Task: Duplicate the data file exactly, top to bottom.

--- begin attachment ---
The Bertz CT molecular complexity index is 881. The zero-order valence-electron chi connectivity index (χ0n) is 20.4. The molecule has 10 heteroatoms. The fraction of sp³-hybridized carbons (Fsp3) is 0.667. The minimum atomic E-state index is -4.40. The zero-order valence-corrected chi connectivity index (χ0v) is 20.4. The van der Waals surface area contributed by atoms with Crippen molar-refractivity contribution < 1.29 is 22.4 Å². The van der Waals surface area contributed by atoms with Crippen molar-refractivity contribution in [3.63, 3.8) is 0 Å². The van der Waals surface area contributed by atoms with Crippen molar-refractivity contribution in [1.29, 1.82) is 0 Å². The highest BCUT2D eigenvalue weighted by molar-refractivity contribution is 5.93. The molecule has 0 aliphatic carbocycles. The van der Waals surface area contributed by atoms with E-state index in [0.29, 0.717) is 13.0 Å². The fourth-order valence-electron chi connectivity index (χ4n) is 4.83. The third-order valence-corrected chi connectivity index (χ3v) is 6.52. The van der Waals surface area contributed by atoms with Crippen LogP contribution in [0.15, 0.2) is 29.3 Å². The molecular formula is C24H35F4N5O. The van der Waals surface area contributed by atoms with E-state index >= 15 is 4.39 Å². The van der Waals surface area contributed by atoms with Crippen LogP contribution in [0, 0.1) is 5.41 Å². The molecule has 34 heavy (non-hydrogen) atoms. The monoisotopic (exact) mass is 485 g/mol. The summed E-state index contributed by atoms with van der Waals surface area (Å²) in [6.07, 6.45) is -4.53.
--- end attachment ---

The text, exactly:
The Bertz CT molecular complexity index is 881. The zero-order valence-electron chi connectivity index (χ0n) is 20.4. The molecule has 10 heteroatoms. The fraction of sp³-hybridized carbons (Fsp3) is 0.667. The minimum atomic E-state index is -4.40. The zero-order valence-corrected chi connectivity index (χ0v) is 20.4. The van der Waals surface area contributed by atoms with Crippen molar-refractivity contribution < 1.29 is 22.4 Å². The van der Waals surface area contributed by atoms with Crippen molar-refractivity contribution in [3.63, 3.8) is 0 Å². The van der Waals surface area contributed by atoms with Crippen molar-refractivity contribution in [1.29, 1.82) is 0 Å². The highest BCUT2D eigenvalue weighted by molar-refractivity contribution is 5.93. The molecule has 0 aliphatic carbocycles. The van der Waals surface area contributed by atoms with E-state index in [0.29, 0.717) is 13.0 Å². The fourth-order valence-electron chi connectivity index (χ4n) is 4.83. The third-order valence-corrected chi connectivity index (χ3v) is 6.52. The van der Waals surface area contributed by atoms with Crippen LogP contribution in [0.15, 0.2) is 29.3 Å². The molecular formula is C24H35F4N5O. The van der Waals surface area contributed by atoms with E-state index >= 15 is 4.39 Å². The van der Waals surface area contributed by atoms with Crippen LogP contribution in [0, 0.1) is 5.41 Å². The molecule has 34 heavy (non-hydrogen) atoms. The monoisotopic (exact) mass is 485 g/mol. The summed E-state index contributed by atoms with van der Waals surface area (Å²) in [6.07, 6.45) is -4.53.